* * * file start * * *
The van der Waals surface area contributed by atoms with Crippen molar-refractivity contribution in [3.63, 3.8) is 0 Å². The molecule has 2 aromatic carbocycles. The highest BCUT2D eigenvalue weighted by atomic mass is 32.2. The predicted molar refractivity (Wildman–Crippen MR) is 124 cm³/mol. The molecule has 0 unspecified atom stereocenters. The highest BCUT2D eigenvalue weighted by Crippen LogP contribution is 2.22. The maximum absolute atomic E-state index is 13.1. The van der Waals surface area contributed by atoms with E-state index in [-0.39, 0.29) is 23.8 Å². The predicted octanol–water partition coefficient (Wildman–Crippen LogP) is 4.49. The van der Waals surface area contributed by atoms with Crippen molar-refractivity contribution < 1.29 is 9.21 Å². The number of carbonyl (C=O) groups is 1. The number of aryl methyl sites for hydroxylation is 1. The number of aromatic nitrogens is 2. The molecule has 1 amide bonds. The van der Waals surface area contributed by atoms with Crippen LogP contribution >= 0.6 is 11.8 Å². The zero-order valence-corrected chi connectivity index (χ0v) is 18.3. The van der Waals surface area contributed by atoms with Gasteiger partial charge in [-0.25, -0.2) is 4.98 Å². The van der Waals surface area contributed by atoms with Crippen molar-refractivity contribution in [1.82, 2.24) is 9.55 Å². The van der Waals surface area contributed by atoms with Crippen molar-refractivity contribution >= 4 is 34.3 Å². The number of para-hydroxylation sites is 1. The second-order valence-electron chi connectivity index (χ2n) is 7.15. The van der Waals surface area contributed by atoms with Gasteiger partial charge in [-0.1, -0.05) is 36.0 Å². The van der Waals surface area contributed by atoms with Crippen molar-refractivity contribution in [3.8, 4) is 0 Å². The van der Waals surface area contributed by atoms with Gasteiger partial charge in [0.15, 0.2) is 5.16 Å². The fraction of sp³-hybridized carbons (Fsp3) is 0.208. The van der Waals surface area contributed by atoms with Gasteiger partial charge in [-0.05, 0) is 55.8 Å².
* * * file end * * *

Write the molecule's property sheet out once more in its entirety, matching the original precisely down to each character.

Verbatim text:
The van der Waals surface area contributed by atoms with Crippen molar-refractivity contribution in [3.63, 3.8) is 0 Å². The molecule has 2 aromatic carbocycles. The highest BCUT2D eigenvalue weighted by atomic mass is 32.2. The predicted molar refractivity (Wildman–Crippen MR) is 124 cm³/mol. The molecule has 0 unspecified atom stereocenters. The highest BCUT2D eigenvalue weighted by Crippen LogP contribution is 2.22. The maximum absolute atomic E-state index is 13.1. The van der Waals surface area contributed by atoms with E-state index in [-0.39, 0.29) is 23.8 Å². The predicted octanol–water partition coefficient (Wildman–Crippen LogP) is 4.49. The van der Waals surface area contributed by atoms with Crippen molar-refractivity contribution < 1.29 is 9.21 Å². The number of carbonyl (C=O) groups is 1. The number of aryl methyl sites for hydroxylation is 1. The number of aromatic nitrogens is 2. The molecule has 1 amide bonds. The van der Waals surface area contributed by atoms with Crippen LogP contribution >= 0.6 is 11.8 Å². The zero-order valence-corrected chi connectivity index (χ0v) is 18.3. The van der Waals surface area contributed by atoms with Gasteiger partial charge in [-0.25, -0.2) is 4.98 Å². The van der Waals surface area contributed by atoms with Crippen molar-refractivity contribution in [1.82, 2.24) is 9.55 Å². The van der Waals surface area contributed by atoms with Crippen molar-refractivity contribution >= 4 is 34.3 Å². The number of para-hydroxylation sites is 1. The second-order valence-electron chi connectivity index (χ2n) is 7.15. The van der Waals surface area contributed by atoms with Gasteiger partial charge in [-0.1, -0.05) is 36.0 Å². The van der Waals surface area contributed by atoms with Crippen molar-refractivity contribution in [3.8, 4) is 0 Å². The van der Waals surface area contributed by atoms with Gasteiger partial charge in [0.15, 0.2) is 5.16 Å². The fraction of sp³-hybridized carbons (Fsp3) is 0.208. The van der Waals surface area contributed by atoms with Gasteiger partial charge in [-0.05, 0) is 55.8 Å².